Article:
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To examine the manner in which rap culture, especially rap music videos, glorifies a certain hypermasculine black essentialism in a seemingly perfunctory manner, I turn to 50 Cent’s music video for his 2003 single “Many Men (Wish Death)”, a sort of visual autobiography of 50 Cent’s life in South Jamaica, Queens. The video revolves around 50 Cent’s infamous shooting outside a bodega that left him wounded nine times, depicting through a series of timelines and imagery his eventual revenge. The music video begins with a preview rating slide a la the Motion Picture Association of America, or MPAA, except, this film “has been approved for all audiences by the Ghetto Streets of America”. However, more importantly, viewers are warned that what follows “Doesn’t Get Any Realer.”

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The video begins with 50 Cent’s distinctive voice, over no audio track, announcing: “We both came up on the gritty streets of Jamaica, Queens...Sorry it had to end this way.” In this statement, 50 Cent addresses his commonality with his adversary, their inner-city environment and station. Yet, this camaraderie of growing up within the “gritty” backdrops of Queens is quickly challenged by a perpetuated black male propensity for violence and hypermasculine authority with the following seen, two guys inside of a car, wrought with hypermasculine energy and anxious to shoot 50 Cent, who awaits inside the nearby bodega. The quick, jolty cinematography depicts a certain rawness of the spectacle, while the poor lighting and glare depicts the ominous nature of the events happening in front of the viewer. The performer’s quick dialogue matches the threatening atmosphere: “You crazy, I’m ready to fuck this clown, son!,” one of the actors is heard saying. In swift sequence, 50 Cent walks out of the bodega to the duo who begin shooting. After one audible gunshot noise, the shots are replaced by the noise of champagne corks popping, setting up the parallel dynamic that runs throughout the video, the ideology that the hypermasculine violence of black men as depicted in rap culture runs parallel to a certain renarrativization of the American Dream, one based largely on what Watts terms “spectacular consumption.”

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According to Watts, depictions of overt and ostentatious consumption in rap culture serve as an extension of an American Dream predicated on tireless consumerism; an extension that works both to perpetuate the elusive mythicism of the American Dream and to legitimize ‘street life’ as a viable avenue towards reaching this arguably unrealizable Dream: “In a moving way, then, gangsta rap articulates an important perspective on the sad stasis of discharged personhood - the cultivated refusal by a cannibalistic consumer society to own up to its inability to meet its fabulous promises of livelihood.” (Watts, 1997, p. 53)

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Moreover, the “spectacular consumption” of rap culture may work to legitimize heternormative and hypermasculine ideologies within both the black community and the mainstream by depicting the utility of hypermasculinity in attaining wealth, status and respect -- ostensible manifestations of the American Dream. “My point is not simply that these artists exemplify a ‘street’ orientation in their artistry and in their lives, but that there exists a spectacularly symbiotic relationship between the dictates of the street code and an energetic American consumerism.” (Watts, 1997, p.50)

In the music video to “Many Men (Wish Death)”, the juxtaposition of celebratory champagne bottle-popping alongside a theatrical, slow-paced drive-by shooting creates a narrative that asserts hypermasculine violence as an operable means towards abundant consumption as dictated by the American Dream. The music video to “Many Men (Wish Death)” is replete with unabashed depictions of dramatized violence; however, the authenticity by which rap culture is ostensibly driven attempts to challenge the demarcation between real life in ‘the hood’ and make-believe. And, as aforementioned, rap music and rap music videos, as part of Debord’s spectacle, need not prove its authenticity for its authenticity lies within the spectacle, within rap’s hypermediated audiovisual culture. Inasmuch, rap culture’s perceived authenticity allows it great authority over the regulation and maintenance of various racial and gender ideologies to which both black culture and the mainstream prescribe. Moreover, Yousman purports that rap music’s ‘perceived real’ within the spectacle may produce very tangible results:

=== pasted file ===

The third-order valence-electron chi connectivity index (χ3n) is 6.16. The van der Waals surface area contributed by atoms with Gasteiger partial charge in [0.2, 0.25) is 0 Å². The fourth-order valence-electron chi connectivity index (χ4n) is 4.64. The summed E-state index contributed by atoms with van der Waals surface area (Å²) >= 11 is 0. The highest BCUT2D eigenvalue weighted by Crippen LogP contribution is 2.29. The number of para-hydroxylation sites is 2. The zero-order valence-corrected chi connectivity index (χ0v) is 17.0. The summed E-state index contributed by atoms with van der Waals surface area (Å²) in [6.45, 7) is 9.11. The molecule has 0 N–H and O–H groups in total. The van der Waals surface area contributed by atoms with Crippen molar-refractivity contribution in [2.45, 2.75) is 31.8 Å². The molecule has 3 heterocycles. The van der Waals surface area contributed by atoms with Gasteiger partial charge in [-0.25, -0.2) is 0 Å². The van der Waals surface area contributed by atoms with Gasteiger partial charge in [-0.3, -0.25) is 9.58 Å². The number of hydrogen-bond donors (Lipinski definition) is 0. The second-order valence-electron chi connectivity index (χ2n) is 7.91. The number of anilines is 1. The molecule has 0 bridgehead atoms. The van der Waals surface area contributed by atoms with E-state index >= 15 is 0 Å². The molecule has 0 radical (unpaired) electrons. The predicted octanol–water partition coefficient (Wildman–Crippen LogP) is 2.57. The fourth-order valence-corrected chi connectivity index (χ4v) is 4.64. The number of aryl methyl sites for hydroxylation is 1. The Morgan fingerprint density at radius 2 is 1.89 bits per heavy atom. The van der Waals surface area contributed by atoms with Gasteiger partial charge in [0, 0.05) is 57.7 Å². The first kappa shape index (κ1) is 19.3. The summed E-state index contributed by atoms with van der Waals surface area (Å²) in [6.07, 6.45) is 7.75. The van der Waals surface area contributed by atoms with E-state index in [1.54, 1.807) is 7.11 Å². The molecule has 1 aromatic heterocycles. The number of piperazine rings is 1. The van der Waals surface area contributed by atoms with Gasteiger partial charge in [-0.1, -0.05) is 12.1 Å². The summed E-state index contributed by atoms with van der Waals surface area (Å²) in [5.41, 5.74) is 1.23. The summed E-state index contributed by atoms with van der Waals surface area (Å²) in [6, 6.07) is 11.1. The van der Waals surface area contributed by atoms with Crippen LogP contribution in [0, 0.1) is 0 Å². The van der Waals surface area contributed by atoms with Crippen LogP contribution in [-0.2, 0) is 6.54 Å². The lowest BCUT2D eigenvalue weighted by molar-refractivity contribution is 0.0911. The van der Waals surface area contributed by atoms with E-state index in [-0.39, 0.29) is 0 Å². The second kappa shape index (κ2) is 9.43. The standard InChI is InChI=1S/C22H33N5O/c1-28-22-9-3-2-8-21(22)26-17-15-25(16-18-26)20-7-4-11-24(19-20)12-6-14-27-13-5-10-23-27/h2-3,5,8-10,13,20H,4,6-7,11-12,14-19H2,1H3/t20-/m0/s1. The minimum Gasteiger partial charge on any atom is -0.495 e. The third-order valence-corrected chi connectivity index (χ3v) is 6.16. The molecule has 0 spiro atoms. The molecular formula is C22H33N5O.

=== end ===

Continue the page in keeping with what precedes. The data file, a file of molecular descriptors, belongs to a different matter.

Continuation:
“...One could make the argument that the cultural industries’ relentless marketing of Black male violence and corruption in television, films, and popular music makes a clear and consistent contribution to a social reality in which Black men are shot by police without provocation, people of color are jailed at rates far exceeding the incarceration rates of White criminals...” (Yousman, 2003, p. 382)


7. 'When Thug Goes White': White Rappers & Black Hypermasculinity - Yelawolf.




The hypermasculine dynamic of rap culture as ‘hustler’ or ‘thug’ predicates its necessity through incessant reiteration in a realm of hyperreality. Inasmuch, its governance of hegemonic racial and gender ideologies stems beyond black culture. The garish, conspicuous cues used to mediate hypermasculinity in rap culture is readily emulated; and, more importantly, its emulation is ostensibly viewed as one step closer to the realization of status, “spectacular consumption” and livelihood.

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White rappers, such as Eminem and his newest protege Yelawolf, purposefully don the hypermasculine cues that seemingly drive heternormative and misogynistic ideologies in the black community as a means to garner status and authority within the rank and file of rap culture. However, white male rappers are ostensibly not beholden to the self-prescribing definitions of manhood within the black community, ultimately highlighting a black hypermasculine ideal as constructed within the architecture of the mediated spectacle of rap. And, according to Yousman, the blame for rap’s hypermasculine ideals lies on the shoulders of the black community, even when its manifested in a white rapper.